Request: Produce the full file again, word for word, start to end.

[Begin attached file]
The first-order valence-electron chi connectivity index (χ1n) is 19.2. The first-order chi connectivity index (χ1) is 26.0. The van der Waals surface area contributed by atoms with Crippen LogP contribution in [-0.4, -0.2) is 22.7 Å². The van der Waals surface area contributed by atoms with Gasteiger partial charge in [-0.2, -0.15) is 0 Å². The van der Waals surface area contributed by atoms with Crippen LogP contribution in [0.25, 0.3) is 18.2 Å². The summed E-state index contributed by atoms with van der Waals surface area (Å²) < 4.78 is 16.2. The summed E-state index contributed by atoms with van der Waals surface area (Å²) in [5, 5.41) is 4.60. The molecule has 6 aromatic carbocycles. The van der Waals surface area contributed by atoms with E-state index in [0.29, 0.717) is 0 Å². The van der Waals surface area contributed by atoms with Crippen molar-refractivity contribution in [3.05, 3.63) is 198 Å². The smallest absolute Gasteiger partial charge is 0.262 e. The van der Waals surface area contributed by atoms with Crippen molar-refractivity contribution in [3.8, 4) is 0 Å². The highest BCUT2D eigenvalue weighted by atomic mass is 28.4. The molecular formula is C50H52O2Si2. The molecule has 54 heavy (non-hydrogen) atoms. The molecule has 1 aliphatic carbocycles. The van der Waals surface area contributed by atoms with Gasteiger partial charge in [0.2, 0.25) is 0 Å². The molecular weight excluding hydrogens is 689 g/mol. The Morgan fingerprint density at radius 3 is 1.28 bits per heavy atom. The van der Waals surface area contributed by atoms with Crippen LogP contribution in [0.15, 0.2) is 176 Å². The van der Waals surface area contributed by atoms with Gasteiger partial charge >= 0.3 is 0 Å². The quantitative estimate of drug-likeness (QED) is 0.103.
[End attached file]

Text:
The first-order valence-electron chi connectivity index (χ1n) is 19.2. The first-order chi connectivity index (χ1) is 26.0. The van der Waals surface area contributed by atoms with Crippen LogP contribution in [-0.4, -0.2) is 22.7 Å². The van der Waals surface area contributed by atoms with Gasteiger partial charge in [-0.2, -0.15) is 0 Å². The van der Waals surface area contributed by atoms with Crippen LogP contribution in [0.25, 0.3) is 18.2 Å². The summed E-state index contributed by atoms with van der Waals surface area (Å²) < 4.78 is 16.2. The summed E-state index contributed by atoms with van der Waals surface area (Å²) in [5, 5.41) is 4.60. The molecule has 6 aromatic carbocycles. The van der Waals surface area contributed by atoms with E-state index in [0.29, 0.717) is 0 Å². The van der Waals surface area contributed by atoms with Crippen molar-refractivity contribution in [3.05, 3.63) is 198 Å². The smallest absolute Gasteiger partial charge is 0.262 e. The van der Waals surface area contributed by atoms with Crippen molar-refractivity contribution in [3.8, 4) is 0 Å². The highest BCUT2D eigenvalue weighted by atomic mass is 28.4. The molecular formula is C50H52O2Si2. The molecule has 54 heavy (non-hydrogen) atoms. The molecule has 1 aliphatic carbocycles. The van der Waals surface area contributed by atoms with Gasteiger partial charge in [0.2, 0.25) is 0 Å². The molecular weight excluding hydrogens is 689 g/mol. The Morgan fingerprint density at radius 3 is 1.28 bits per heavy atom. The van der Waals surface area contributed by atoms with Crippen LogP contribution in [0.15, 0.2) is 176 Å². The van der Waals surface area contributed by atoms with Gasteiger partial charge >= 0.3 is 0 Å². The quantitative estimate of drug-likeness (QED) is 0.103.